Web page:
The Browns Table: 2009 Season Preview

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The Browns Table: 2009 Season Preview
(Photo by Jonathan Daniel/Getty Images)

We are back and better than ever!

Welcome to the 2009 edition of The Browns Table, a season-long look at the Cleveland Browns from views of the Browns fans here on Bleacher Report.

We have a special season preview edition of The Browns Table this week.  Taking a look at the Browns no longer secret QB situation (Damn you, TO!) along with what we expect on both sides of the ball and where we thing the Browns will finish in 2009.

Thanks to fellow Browns fan Samantha Bunten for her contributions this week and throughout the course of the 2009 NFL season.  Anyone willing to participate can contact me by leaving a note on my profile.

As Adam Carolla would say, “Let’s get it on” and let’s talk some Browns football…

Brady Quinn was finally named the starting QB for the Browns. What do you think of the decision and what does he need to do in 2009 to show you he is the QB of the future for the team?

Samantha Bunten:

Quinn was the obvious and correct choice. I agree with the decision, but I don't truly believe he is the quarterback of the future for this team. Quinn will be better than Anderson, but that doesn't mean he will be good. I haven't seen anything out of Quinn that convinces me he can lead this franchise anywhere.

However, nothing would make me happier than to have Quinn prove me wrong. He has the swagger and the mobility to command the position, but he needs to prove he has the ability to make adjustments and to truly be the team's field general, not just the guy taking the snaps.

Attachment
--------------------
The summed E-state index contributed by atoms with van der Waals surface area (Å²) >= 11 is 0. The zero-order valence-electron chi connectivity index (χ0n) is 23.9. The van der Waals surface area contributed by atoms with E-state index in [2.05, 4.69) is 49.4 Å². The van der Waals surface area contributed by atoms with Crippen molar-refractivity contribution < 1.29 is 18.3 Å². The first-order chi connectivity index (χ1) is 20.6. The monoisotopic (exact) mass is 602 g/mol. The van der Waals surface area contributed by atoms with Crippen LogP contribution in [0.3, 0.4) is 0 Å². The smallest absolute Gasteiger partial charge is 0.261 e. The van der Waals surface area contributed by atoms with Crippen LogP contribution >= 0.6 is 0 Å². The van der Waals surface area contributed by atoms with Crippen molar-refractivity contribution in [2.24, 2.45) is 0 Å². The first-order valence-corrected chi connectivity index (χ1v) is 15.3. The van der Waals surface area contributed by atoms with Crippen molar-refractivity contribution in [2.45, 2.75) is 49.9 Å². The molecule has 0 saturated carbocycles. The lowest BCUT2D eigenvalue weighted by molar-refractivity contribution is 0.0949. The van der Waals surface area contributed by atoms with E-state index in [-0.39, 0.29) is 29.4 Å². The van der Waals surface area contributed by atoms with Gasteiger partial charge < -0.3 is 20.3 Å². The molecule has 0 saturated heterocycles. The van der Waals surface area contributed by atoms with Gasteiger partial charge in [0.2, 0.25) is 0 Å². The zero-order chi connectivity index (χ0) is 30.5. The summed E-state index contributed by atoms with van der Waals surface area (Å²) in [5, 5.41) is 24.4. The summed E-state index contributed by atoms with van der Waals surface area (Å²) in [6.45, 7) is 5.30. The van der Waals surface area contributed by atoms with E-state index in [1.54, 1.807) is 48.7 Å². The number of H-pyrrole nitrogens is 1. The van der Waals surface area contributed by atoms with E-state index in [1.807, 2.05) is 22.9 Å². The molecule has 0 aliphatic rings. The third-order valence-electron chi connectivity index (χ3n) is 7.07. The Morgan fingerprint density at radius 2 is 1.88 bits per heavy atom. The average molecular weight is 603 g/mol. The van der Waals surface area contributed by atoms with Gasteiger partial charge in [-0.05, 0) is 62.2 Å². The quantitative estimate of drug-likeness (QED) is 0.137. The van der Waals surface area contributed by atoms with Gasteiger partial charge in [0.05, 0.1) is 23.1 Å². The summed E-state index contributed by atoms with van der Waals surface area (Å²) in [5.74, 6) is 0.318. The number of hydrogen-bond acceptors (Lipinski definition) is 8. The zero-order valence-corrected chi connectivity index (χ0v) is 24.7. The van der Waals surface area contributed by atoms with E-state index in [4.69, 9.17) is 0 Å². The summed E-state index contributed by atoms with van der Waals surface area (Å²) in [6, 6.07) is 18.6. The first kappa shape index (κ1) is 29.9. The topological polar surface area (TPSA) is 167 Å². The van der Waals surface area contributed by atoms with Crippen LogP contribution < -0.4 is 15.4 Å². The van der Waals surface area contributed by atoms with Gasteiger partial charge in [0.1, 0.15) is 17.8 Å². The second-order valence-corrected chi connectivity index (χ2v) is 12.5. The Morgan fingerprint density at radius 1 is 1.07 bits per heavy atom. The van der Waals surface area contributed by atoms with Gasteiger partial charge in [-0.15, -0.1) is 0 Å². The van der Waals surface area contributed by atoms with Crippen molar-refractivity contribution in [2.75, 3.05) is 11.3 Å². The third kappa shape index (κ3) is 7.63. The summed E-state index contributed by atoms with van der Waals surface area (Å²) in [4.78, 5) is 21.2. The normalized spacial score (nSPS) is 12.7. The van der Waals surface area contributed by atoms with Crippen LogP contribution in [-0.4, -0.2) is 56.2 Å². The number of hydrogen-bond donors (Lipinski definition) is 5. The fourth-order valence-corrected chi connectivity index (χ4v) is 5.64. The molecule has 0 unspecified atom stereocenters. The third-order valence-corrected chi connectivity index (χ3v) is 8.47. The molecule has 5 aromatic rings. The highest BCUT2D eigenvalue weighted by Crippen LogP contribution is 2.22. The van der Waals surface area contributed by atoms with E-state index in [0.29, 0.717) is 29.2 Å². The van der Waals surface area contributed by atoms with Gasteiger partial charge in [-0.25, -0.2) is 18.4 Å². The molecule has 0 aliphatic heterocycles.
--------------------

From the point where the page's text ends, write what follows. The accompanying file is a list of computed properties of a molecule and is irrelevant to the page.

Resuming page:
And speaking of snaps, Mangini hasn't done Quinn any favors by failing to name a starting center for the opener. A relatively inexperienced quarterback needs to establish as much consistency and routine for himself as possible, and that's tough when you don't even know who's going to feed you the ball in a couple of days.

Jeff Smirnoff:

It was the only sane decision.  Anyone who didn’t think he was the guy from Day 1 was fooling themselves.  Ryan Leaf, Akili Smith, Heath Shuler and many other first round choices got 1-2 seasons to prove themselves (or disprove themselves, I should say) while Quinn has had 3 games, one with a broken finger.  The Browns need to know if he is their franchise QB for years to come or if they need to address the position in the off season.  Derek Anderson has had a chance to be evaluated and we know his strength and weaknesses and they were still evident in preseason.  I think he is a great backup QB and can still be a starter in the NFL but 2009 is about evaluating Quinn.

The offense failed to score a touchdown in the final six games of 2008. What do you expect from them in 2009 and what position has you most concerned on that side of the ball?

Samantha Bunten:

The offense can only get better, and get better they will. The question is how much better. Feature back Jamal Lewis will be a workhorse as always, but he's well past his prime. I'm excited to see what James Davis can do to bring some youth and energy to the position.

The receiving corps has a huge upside...if any of them can ever hang onto the ball. Robiskie, like Edwards, worries too much about where the hit is coming from to focus on the ball, and Massaquoi spent his whole senior season at Georgia with a mean case of the dropsies. If he can improve upon that though, he looks to be solid at the position and is a huge threat after catching a ball.